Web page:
For an open-world game, Wheelman’s narrative is unjustifiably slight, but there’re plenty of distractions and side missions to keep you occupied. The real issue is with the severe lack of story and Vin Diesel’s bored, indifferent performance. If this had been given a real meaty narrative giving you a few reasons for actually playing the game, this could have been all the more involving and rewarding for it. As it is, this effort is a great laugh and a lot of fun while it lasts, but we wish Diesel could have at least spouted a few one-liners to complement the improbably overblown action. Maybe then we might have found the will to care just a tiny bit more. Ultimately, there’s a lot to like about Wheelman, but there’s a lot not to like too. For a game that’s been in development for three years the visuals and draw distances are shoddy and the overall presentation is lacklustre. Also, the PS3 version we played required a 30-minute mandatory install although there appeared to be no reduction in loading times, which still managed to test our patience at times.



When you’re the victim of a hot pursuit like this, shooting out the other car’s tyres from your own car is easy. Hold L1. That’s all there is to it.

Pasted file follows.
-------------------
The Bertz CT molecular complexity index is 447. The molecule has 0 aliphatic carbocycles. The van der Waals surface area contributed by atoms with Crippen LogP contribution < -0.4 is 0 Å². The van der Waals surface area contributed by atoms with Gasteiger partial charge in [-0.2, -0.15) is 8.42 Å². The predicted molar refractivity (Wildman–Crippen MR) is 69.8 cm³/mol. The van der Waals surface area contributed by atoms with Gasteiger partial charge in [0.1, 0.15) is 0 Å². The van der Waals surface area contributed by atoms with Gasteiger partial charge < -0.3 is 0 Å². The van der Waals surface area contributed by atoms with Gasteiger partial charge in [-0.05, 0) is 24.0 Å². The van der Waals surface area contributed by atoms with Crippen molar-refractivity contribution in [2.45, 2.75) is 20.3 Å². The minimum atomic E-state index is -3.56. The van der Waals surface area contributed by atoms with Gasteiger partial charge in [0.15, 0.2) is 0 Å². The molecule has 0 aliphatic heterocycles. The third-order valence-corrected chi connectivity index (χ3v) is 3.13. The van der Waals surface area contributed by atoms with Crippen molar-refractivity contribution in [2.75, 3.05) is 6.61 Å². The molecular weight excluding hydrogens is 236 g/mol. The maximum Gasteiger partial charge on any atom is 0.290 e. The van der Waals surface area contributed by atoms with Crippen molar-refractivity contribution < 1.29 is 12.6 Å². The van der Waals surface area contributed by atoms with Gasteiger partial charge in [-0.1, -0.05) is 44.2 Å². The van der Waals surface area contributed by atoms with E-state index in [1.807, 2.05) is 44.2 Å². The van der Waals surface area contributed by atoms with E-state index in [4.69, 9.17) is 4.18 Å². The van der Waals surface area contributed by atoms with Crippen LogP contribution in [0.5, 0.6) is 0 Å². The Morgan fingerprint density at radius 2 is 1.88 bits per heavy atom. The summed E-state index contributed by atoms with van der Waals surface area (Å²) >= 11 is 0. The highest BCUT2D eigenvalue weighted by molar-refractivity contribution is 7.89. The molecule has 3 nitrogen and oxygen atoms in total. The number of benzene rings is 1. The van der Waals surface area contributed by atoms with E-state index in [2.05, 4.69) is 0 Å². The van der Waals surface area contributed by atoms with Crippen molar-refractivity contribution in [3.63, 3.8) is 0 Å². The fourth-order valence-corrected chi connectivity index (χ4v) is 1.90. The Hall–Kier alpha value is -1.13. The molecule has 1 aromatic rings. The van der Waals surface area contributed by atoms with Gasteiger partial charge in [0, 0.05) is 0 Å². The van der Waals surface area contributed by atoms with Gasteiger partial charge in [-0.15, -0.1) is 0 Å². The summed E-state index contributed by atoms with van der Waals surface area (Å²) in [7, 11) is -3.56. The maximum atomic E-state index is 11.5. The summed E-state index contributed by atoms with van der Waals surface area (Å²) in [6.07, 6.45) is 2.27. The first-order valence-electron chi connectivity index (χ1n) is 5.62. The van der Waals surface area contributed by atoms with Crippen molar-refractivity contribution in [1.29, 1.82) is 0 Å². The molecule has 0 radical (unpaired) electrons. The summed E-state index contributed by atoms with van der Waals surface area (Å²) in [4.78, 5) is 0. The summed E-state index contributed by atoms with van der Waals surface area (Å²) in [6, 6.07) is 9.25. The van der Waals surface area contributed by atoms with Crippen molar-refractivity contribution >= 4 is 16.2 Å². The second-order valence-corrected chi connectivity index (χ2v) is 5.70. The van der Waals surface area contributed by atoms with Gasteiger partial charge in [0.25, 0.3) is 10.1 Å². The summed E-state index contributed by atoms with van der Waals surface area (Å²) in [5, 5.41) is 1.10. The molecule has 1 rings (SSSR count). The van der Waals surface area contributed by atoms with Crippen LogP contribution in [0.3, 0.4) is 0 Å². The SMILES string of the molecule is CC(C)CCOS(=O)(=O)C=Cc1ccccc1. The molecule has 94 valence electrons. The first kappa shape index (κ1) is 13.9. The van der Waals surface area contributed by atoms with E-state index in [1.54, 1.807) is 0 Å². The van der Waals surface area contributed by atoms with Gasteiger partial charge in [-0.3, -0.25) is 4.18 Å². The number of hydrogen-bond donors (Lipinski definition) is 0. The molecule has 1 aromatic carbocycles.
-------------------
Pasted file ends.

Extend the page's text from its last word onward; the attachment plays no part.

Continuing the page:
The on-foot shooting sections might be bad, but there have been far worse examples. Driver 3, anyone?

If you’re willing to forgive the lack of story, the sub-par graphics and sheer silliness of it all, you’ll be rewarded with a hugely entertaining game that plays remarkably well, mustering a fair few hours of explosive driving action. All that’s left to do when you finish the game is to wait for the accompanying Wheelman movie. I wonder if they’ll remember to include a story in that?


Top game moment: That opening escape sequence that opens the game so promisingly. It’s just too bad Wheelman fails to deliver on that initial promise.

Comments

By Arxen (I just got here) on Apr 02, 2009
Arxen
It looks okay, but movie games always seem to turn out bad.
By MauroR (SI Newbie) on Apr 03, 2009
MauroR
I'm waiting for the upcoming Riddick game, I think that this it's a good try but it's not their game genre. Making a free roaming game ala GTA series it's very risky, GTA it's the master of the free roaming mission based games, the comparing to it it's normal. Not a bad game after all.
By Nicolas19 (SI Core) on Apr 14, 2009
Nicolas19
Hope a PC review will follow, as I'm fairly interested in this one, mainly because of Barcelona. I've been there several times, like the city, so a sweet, TDU-like cruise would be fantastic! I don't mind a little bit of action going on;)